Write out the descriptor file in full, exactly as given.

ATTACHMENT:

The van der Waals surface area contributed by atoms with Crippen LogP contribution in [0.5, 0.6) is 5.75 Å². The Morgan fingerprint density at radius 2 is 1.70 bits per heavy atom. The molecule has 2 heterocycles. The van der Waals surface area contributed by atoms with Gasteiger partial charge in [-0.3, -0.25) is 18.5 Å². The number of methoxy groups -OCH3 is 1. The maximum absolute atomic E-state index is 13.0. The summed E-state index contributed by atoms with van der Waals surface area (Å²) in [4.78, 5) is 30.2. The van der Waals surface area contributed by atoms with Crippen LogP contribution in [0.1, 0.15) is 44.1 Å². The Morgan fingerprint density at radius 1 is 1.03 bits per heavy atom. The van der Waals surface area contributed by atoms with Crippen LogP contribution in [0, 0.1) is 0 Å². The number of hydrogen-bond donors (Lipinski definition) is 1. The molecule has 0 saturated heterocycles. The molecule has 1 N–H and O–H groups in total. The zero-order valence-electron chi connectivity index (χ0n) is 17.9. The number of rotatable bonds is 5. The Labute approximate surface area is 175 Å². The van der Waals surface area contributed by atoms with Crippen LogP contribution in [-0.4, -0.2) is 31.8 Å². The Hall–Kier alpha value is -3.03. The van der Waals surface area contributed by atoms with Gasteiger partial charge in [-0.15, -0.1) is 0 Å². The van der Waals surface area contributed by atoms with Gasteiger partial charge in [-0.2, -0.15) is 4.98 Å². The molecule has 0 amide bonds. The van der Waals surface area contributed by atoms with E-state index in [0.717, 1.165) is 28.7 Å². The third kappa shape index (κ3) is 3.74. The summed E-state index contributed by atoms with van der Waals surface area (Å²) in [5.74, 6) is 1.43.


The van der Waals surface area contributed by atoms with Crippen LogP contribution in [0.5, 0.6) is 5.75 Å². The Morgan fingerprint density at radius 2 is 1.70 bits per heavy atom. The molecule has 2 heterocycles. The van der Waals surface area contributed by atoms with Gasteiger partial charge in [-0.3, -0.25) is 18.5 Å². The number of methoxy groups -OCH3 is 1. The maximum absolute atomic E-state index is 13.0. The summed E-state index contributed by atoms with van der Waals surface area (Å²) in [4.78, 5) is 30.2. The van der Waals surface area contributed by atoms with Crippen LogP contribution in [0.1, 0.15) is 44.1 Å². The Morgan fingerprint density at radius 1 is 1.03 bits per heavy atom. The van der Waals surface area contributed by atoms with Crippen LogP contribution in [0, 0.1) is 0 Å². The number of hydrogen-bond donors (Lipinski definition) is 1. The molecule has 0 saturated heterocycles. The molecule has 1 N–H and O–H groups in total. The zero-order valence-electron chi connectivity index (χ0n) is 17.9. The number of rotatable bonds is 5. The Labute approximate surface area is 175 Å². The van der Waals surface area contributed by atoms with Crippen LogP contribution in [-0.4, -0.2) is 31.8 Å². The Hall–Kier alpha value is -3.03. The van der Waals surface area contributed by atoms with Gasteiger partial charge in [-0.15, -0.1) is 0 Å². The van der Waals surface area contributed by atoms with Gasteiger partial charge in [-0.2, -0.15) is 4.98 Å². The molecule has 0 amide bonds. The van der Waals surface area contributed by atoms with E-state index in [0.717, 1.165) is 28.7 Å². The third kappa shape index (κ3) is 3.74. The summed E-state index contributed by atoms with van der Waals surface area (Å²) in [5.74, 6) is 1.43.